A commenter on my last post brought up the diversity of belief between and betwixt the earth’s faiths. Indeed, diversity of belief exists even among members of the same religious community, even over something as basic as who God is.
The Meri series was built around the idea that the Osraed (the priest-wizards of my world) didn’t really agree on the “shape of God”. They thought they did until a new revelation claiming to be from that God, rattled them. Then they circled the wagons and discovered that they held sometimes radically different, sometimes subtly different beliefs.
What to do? What to do?
Where this impacts your decisions about the religious landscape in your story depends on a variety of factors. For example, even assuming your fictional culture started out with one faith, what was the genesis of that faith? Did it fragment, or remain cohesive? Is it a synthesis of two or more other faiths? Is it a “child” faith of an older parent?
In The Meri (which will be released as an eBook by Book View Cafe on December 18, 2012) all the people of Carraid-land subscribe to the same faith. But their neighbors to the south do not. Why? Because the religion of Carraid-land was revealed by a homegrown prophet.
A boy named Ochan-a-Coille — the first Osraed — relayed his revelation to a clan leader, Malcuim, who rose to be king because he listened to the prophet. He became known as Malcuim the Uniter. The Osraed, then, became the chief advisors of the Caraidan kings. This is a religious continuum that affects only the people that live on this peninsula. The folks across the southern mountain range have different beliefs because God’s revelation to them came through a different mechanism.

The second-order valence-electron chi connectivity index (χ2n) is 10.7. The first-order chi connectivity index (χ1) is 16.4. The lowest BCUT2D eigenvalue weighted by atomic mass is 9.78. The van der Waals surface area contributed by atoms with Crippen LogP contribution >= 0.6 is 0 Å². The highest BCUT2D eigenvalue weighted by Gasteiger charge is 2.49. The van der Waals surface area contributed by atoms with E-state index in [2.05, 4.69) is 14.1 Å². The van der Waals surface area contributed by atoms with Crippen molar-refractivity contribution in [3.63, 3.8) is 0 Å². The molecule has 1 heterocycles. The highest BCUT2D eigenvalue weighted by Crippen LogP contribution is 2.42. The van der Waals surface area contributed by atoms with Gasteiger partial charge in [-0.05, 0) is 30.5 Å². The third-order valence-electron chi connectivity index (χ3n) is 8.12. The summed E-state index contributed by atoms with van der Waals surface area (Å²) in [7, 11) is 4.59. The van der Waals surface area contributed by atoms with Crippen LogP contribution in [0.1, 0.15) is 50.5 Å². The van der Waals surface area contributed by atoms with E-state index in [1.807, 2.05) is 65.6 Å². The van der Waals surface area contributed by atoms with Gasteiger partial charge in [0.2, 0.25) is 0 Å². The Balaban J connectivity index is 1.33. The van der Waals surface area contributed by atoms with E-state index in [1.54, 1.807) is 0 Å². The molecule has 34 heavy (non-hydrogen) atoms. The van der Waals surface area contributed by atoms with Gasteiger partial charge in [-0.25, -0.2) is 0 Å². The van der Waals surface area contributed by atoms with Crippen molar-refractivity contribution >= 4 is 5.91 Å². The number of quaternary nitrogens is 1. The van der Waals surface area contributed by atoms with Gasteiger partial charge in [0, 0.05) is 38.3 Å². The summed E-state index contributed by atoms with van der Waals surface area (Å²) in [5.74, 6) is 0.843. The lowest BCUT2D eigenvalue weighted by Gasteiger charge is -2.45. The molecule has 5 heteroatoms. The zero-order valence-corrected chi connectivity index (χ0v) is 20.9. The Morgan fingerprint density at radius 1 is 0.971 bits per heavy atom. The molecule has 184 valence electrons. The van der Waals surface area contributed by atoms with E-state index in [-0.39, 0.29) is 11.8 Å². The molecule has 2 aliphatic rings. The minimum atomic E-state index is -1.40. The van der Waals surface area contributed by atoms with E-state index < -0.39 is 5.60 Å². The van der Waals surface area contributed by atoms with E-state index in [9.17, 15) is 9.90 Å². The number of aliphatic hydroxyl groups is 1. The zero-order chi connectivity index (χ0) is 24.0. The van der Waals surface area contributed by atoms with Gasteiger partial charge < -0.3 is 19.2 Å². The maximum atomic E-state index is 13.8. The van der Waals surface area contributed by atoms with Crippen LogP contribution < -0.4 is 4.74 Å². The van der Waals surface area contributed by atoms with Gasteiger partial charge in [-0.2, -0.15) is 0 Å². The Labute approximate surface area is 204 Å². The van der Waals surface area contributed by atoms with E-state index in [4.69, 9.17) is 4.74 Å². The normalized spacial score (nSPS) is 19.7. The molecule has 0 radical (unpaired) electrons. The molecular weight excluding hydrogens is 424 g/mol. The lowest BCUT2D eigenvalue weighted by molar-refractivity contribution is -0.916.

Obviously, the isolation of these separate cultures was an intentional plot element. When they come together in the third book of the series, there are naturally tensions between them.
In The Spirit Gate, however, I drew Christianity, Islam and several different varieties of “paganism” into one tale and explored what happened when each group was intent on controlling the throne of a small, but important country.
The Spirit Gate was an alternate history and I wanted to get my players right — so I pitted the Frankish Church, the Teutonic Order, the Islamic Turks, and the not-quite-Buddhist Mongols against each other in a tug of war over a pagan kingdom. All of the religions portrayed were established and well-set doctrinally.
Whether you’re inventing a religious landscape, or employing one even marginally from real life, immersing yourself in the history of a faith can yield all sorts of wonderful gems in the form of situations, characters, settings, conflict, and drama.
Your approach to religious diversity will depend on what you want that diversity to reveal about your characters and culture. It can drive conflict or confluence or both.
Next time: The interaction of religion and culture